Science fiction and fantasy lend themselves to series writing. The world or worlds can be as big and complicated as the author wishes, so it can easily take three or more books, or movies, to tell the whole story. George Lucas's vision for Star Wars was immense. In order to get it made he had to focus on one tiny part of the whole story. That success led to the next two movies that seemed to end the story of Luke Skywalker. But the success and the demand for more allowed the planning and filming of the three prequels (episodes 1-3). And now with Episode VII, the last three of Lucas's original vision will be produced. How closely it still matches his idea from the beginning I do not know.
Other fantasy series I've enjoyed are David Eddings' The Belgariad and The Malloreon. He's written others, but I haven't read them...yet. Piers Anthony has a delightful series called the Xanth novels. It is pretty much magic gone wild. But if you hate puns, it might not be for you.
Stephen R. Donaldson's The Chronicles of Thomas Covenant is a series of ten novels. It was originally a trilogy, then he added three, and then four more. I've read the first six, but not the last four. There are limits. Terry Brooks has the Shannara series. The first, Sword of Shannara, shows distinct influence (some say copying) of Tolkien's work. The later books, though, not so much. I've read the first trilogy and some of the second...I think. It's been a long time. I do recall one thing. There's an entire sequence in one of them that I have used in my own writing as an example of something to never ever do. The sequence involves a man joining the quest who is a sort of entertainer. He is very good at imitating sounds, especially animal sounds. Later on the group finds itself in a city made entirely of stone and the only inhabitants are giant rats. What these rats find to eat in a city of stone with no other inhabitants is never mentioned. But the group is threatened by these giant hungry rats and the entertainer manages to buy them enough time to escape by imitating a giant cat...but sacrifices his life in the process. The group continues on. The entire illogical sequence of the entertainer and the city and the rats could have been completely eliminated and not affected the story at all. It was just several thousand words stuck in there with no lasting significance. The editor/publisher had no business leaving it in. Just my opinion. I wish I could remember which volume that was in.
One of the first and best science fiction series is E.E. Smith's Lensman series. This was originally published as six individual novels with some character carry-over and the continuation of one main plot shown at two different levels. The series is now available in two hardback volumes. Considering that the settings visit other galaxies in our celestial neighborhood, it may be the biggest sf series there is in terms of size of the fictional world. Another series written only a few years later is Isaac Asimov's Foundation trilogy. This story also has a huge board—all of the Milky Way galaxy. Decades later Asimov added two sequels to the trilogy, and then later two prequels. He also tied the series in with his "Robot Series" that featured his Three Laws of Robotics—a staple reference in science fiction and psychology and cybertronics still today. One of the unique aspects of Asimov's science fiction is that there are no extra-terrestrial intelligences. Only human beings have peopled the galaxy. In Smith's Lensman series, the galaxy is teeming with all kinds of oddly-shaped intelligences, some far stranger than anything appearing in any of the Star Wars movies. Robert Heinlein's books often feature extra-terrestrial intelligences, and Arthur C. Clarke has some in his stories also.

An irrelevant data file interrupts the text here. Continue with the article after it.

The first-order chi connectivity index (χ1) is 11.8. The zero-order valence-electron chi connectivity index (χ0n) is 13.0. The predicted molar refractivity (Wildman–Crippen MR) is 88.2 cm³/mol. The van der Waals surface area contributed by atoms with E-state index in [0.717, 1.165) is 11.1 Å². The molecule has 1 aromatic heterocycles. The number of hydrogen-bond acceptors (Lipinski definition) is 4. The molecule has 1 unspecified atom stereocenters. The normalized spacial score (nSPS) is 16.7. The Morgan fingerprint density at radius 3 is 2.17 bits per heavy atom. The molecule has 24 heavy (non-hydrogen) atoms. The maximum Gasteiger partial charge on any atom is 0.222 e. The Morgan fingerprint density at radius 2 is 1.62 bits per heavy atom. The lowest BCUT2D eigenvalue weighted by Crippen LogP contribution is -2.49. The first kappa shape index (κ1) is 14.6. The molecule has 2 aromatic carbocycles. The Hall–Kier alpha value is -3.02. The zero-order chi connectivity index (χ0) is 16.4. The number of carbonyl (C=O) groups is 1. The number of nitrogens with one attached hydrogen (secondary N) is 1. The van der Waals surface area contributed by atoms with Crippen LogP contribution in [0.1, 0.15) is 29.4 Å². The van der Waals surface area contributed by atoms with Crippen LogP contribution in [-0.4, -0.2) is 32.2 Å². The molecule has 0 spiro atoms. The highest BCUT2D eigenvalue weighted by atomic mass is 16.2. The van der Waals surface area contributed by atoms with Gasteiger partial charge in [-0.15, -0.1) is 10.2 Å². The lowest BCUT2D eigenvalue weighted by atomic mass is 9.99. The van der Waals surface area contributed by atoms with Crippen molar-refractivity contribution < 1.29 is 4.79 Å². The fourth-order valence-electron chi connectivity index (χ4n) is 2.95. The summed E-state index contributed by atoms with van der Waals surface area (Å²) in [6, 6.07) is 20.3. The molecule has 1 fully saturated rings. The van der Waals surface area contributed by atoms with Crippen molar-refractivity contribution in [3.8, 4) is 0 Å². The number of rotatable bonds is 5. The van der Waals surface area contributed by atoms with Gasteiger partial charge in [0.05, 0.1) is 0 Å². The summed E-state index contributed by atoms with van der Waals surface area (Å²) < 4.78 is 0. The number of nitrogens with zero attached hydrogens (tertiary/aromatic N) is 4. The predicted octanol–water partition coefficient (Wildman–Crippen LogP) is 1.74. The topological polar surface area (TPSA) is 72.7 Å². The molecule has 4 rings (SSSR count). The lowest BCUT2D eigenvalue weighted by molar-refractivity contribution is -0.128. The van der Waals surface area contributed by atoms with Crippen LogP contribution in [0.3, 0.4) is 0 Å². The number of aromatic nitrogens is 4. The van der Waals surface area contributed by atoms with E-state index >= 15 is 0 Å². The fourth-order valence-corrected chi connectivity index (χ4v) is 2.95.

Other science fiction series include the Tek novels by William Shatner (yes, that William Shatner), The Lazarus Long series and the World As Myth series by Heinlein. The "series" aspect of these books is simply because they all deal with the same themes and characters, but each book is a stand-alone novel. The one exception might be The Cat Who Walks Through Walls, since it ends in a bit of a cliff-hanger. But there is no promise of a follow-up at the end, either.
And there are two series that are sort of a fantasy-in-science-fiction. One is Anne McCaffrey's Dragonriders of Pern a series that totals 22 novels and two volumes of short stories. The first novel of the series, Dragonflight, is a compilation of two novellas. The first won McCaffrey a Hugo award and the second won a Nebula Award. She was the first woman to win those awards.
The second series is John Norman's Gor books. This series takes place on "the counter-Earth"—a planet like Earth that is always on the opposite side of the sun and so we can never know it's there. This was written before we had the interplanetary satellites that would detect such a thing. This is male fantasy fiction involving life forms not of earth and many different cultures derived from old earth cultures. Swords, arrows, spears, etc. are the weapons available. This is a series you will probably either love or hate. I like Norman's writing style, generally. The series has 34 novels. I enjoyed the first six, some more than others, and kept track of them pretty much through number 12. After that I felt his commentary on society and other philosophical matters overshadowed the action that I liked reading and I abandoned the series.
That's all for today. There is something exciting currently in the works regarding my own writing, but I'm going to hold off until it's a sure thing (as much as a sure thing can be in publishing) to officially announce anything.
Thanks again for reading.